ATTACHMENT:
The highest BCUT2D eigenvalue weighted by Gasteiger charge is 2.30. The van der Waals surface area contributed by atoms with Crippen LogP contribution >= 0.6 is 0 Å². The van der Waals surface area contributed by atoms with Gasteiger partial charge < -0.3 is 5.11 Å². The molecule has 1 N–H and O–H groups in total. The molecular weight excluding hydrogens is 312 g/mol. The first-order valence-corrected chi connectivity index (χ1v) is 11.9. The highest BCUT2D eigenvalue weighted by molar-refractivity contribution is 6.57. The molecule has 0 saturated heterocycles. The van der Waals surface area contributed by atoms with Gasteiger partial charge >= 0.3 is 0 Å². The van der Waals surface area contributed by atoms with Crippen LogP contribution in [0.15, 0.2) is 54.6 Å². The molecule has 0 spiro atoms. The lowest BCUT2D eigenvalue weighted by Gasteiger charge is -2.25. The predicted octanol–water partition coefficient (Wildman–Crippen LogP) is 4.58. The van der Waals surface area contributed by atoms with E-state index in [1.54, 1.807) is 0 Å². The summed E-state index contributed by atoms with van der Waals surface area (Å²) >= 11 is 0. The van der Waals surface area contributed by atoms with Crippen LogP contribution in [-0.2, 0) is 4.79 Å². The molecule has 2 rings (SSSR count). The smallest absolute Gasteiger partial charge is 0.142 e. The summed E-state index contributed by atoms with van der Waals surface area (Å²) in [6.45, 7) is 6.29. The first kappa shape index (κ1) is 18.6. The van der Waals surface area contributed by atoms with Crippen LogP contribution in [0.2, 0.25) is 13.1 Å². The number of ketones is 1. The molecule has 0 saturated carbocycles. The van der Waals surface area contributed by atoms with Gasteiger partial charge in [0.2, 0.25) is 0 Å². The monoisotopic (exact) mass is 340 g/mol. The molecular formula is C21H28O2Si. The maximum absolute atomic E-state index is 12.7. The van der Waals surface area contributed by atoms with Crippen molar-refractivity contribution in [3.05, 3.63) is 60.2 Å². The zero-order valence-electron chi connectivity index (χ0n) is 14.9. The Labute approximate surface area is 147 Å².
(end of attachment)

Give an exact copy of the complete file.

The highest BCUT2D eigenvalue weighted by Gasteiger charge is 2.30. The van der Waals surface area contributed by atoms with Crippen LogP contribution >= 0.6 is 0 Å². The van der Waals surface area contributed by atoms with Gasteiger partial charge < -0.3 is 5.11 Å². The molecule has 1 N–H and O–H groups in total. The molecular weight excluding hydrogens is 312 g/mol. The first-order valence-corrected chi connectivity index (χ1v) is 11.9. The highest BCUT2D eigenvalue weighted by molar-refractivity contribution is 6.57. The molecule has 0 saturated heterocycles. The van der Waals surface area contributed by atoms with Gasteiger partial charge >= 0.3 is 0 Å². The van der Waals surface area contributed by atoms with Crippen LogP contribution in [0.15, 0.2) is 54.6 Å². The molecule has 0 spiro atoms. The lowest BCUT2D eigenvalue weighted by Gasteiger charge is -2.25. The predicted octanol–water partition coefficient (Wildman–Crippen LogP) is 4.58. The van der Waals surface area contributed by atoms with E-state index in [1.54, 1.807) is 0 Å². The summed E-state index contributed by atoms with van der Waals surface area (Å²) >= 11 is 0. The van der Waals surface area contributed by atoms with Crippen LogP contribution in [-0.2, 0) is 4.79 Å². The molecule has 2 rings (SSSR count). The smallest absolute Gasteiger partial charge is 0.142 e. The summed E-state index contributed by atoms with van der Waals surface area (Å²) in [6.45, 7) is 6.29. The first kappa shape index (κ1) is 18.6. The van der Waals surface area contributed by atoms with Crippen LogP contribution in [0.2, 0.25) is 13.1 Å². The number of ketones is 1. The molecule has 0 saturated carbocycles. The van der Waals surface area contributed by atoms with Gasteiger partial charge in [0.2, 0.25) is 0 Å². The monoisotopic (exact) mass is 340 g/mol. The molecular formula is C21H28O2Si. The maximum absolute atomic E-state index is 12.7. The van der Waals surface area contributed by atoms with Crippen molar-refractivity contribution in [3.05, 3.63) is 60.2 Å². The zero-order valence-electron chi connectivity index (χ0n) is 14.9. The Labute approximate surface area is 147 Å².